Seven teams graced the No. 1 spot in the AP college basketball rankings this season.
That’s tied for the most since 1983.
It’s a testament to just how topsy-turvy college basketball was this season. And, most of all, it served as a barometer for just how good — no, just how great — March Madness would have been. Should have been.
During the glorious regular season, we saw Evansville take down No. 1 Kentucky as a 24.5 point underdog … at Rupp Arena. We saw Stephen F. Austin stun No. 1 Duke at the buzzer as a 28 point underdog … inside Cameron Indoor. Oh, and did I mention Evansville took down Kentucky? That’s certainly worth mentioning in this space here.
This was going to be the year of the wide-open title race before the NCAA championships were canceled this week over fears of the coronavirus pandemic. The season was predictable only in that everything was wholly unpredictable. And in March Madness — where upsets are the norm and volatility is a staple — we were going to have it in spades. We were expecting it to be March Madness on steroids, but if those steroids had also been juiced with HGH.
Now we’ll never know what might’ve happened.
Simulate the season on a computer like the SportsLine folks did, and Dayton wins it all. Use statistical metrics like KenPom or Bart Torvik, and Kansas from top to bottom is considered the best team. Draw a name out of a hat, and well, who the heck knows?
The latter is the measure I choose to believe would have been the most accurate in predicting who might win it all this season, too. You could make a legitimate case for 15-plus teams to be considered real title threats in 2020.
San Diego State had its best shot to win it all in years after posting a 30-2 record. Villanova could’ve won its third title since 2016. Baylor’s dream season could’ve turned into a fairytale ending. Dayton, Maryland, Michigan State, Seton Hall, Duke, Kentucky — the list goes on. Each one of those programs had real mettle to play deep into March, perhaps into early April.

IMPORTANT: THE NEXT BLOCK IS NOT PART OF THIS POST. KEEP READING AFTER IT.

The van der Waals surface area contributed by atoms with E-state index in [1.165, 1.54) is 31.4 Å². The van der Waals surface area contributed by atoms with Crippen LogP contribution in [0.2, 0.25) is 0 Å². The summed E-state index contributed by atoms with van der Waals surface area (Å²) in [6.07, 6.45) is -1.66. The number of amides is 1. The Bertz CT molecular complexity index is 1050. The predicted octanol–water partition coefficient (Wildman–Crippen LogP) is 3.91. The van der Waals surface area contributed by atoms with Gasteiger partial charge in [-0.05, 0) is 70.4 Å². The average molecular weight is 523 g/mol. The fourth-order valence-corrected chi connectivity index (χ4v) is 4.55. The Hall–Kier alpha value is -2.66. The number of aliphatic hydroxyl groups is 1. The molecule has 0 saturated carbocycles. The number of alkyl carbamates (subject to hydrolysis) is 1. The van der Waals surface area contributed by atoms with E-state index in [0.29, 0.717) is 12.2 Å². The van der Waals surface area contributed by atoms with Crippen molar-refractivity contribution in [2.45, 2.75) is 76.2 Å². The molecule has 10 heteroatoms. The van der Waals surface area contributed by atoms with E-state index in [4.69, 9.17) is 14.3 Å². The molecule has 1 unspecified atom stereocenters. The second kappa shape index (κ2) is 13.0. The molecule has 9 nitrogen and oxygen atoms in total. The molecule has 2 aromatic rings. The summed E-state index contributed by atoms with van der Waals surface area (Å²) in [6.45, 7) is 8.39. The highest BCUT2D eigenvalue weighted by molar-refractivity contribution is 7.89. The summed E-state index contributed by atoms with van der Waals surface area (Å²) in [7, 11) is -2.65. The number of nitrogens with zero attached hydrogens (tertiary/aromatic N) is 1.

There’s absolutely no sugarcoating it: it stinks for everyone.
But there’s also some fun hypotheticals that come with the cancellation of the season now that uncertainty is the only certain in what was, frankly, one of the most fun and frenzied college hoops seasons the last decade. There’s excitement in the unknown. You can make your own assessment and judge it your own way. If you thought Dayton was the most potent team in the sport, then hey, you own that. If you thought Kansas’ duo of Devon Dotson and Udoka Azubuike was a legitimate enough tandem to carry KU to the crown, then maybe that’s the team that sticks with you, the team you’ll always ride for when we reflect on the chaos of 2020. Maybe you bought in to Seton Hall or Kentucky and thought they had the best chance to cut down nets.
The fun part is that no matter how you view it, you’re not wrong. It’s the ultimate sports what-if with no real answer. We now have a bar topic to debate for the rest of our lives. (Kansas, for my money, was my pick. Buy me a beer and convince me otherwise.)
And hey, let’s face it: The real fun of college basketball is that the best team in college basketball every season doesn’t always win the national championship. The 2014-15 Kentucky team went 38-0 … then lost in the Final Four to Wisconsin. The 1996-1997 Kansas team led by Paul Pierce and Raef LaFrentz — which went 34-2 — fell in the Sweet Sixteen that year. The Fab Five’s second iteration, in 1992-1993, went 31-5 and eventually fell — in part because of the infamous Chris Webber timeout — to North Carolina in the title game. There’s a randomness to single-elimination tournaments that consistently invites chaos.
And that is why we love March.
Now the only chaos is off the court, leaving us to wonder what might have transpired on it. We’ll never know. But the fun of the unknown is enough to keep us coming back.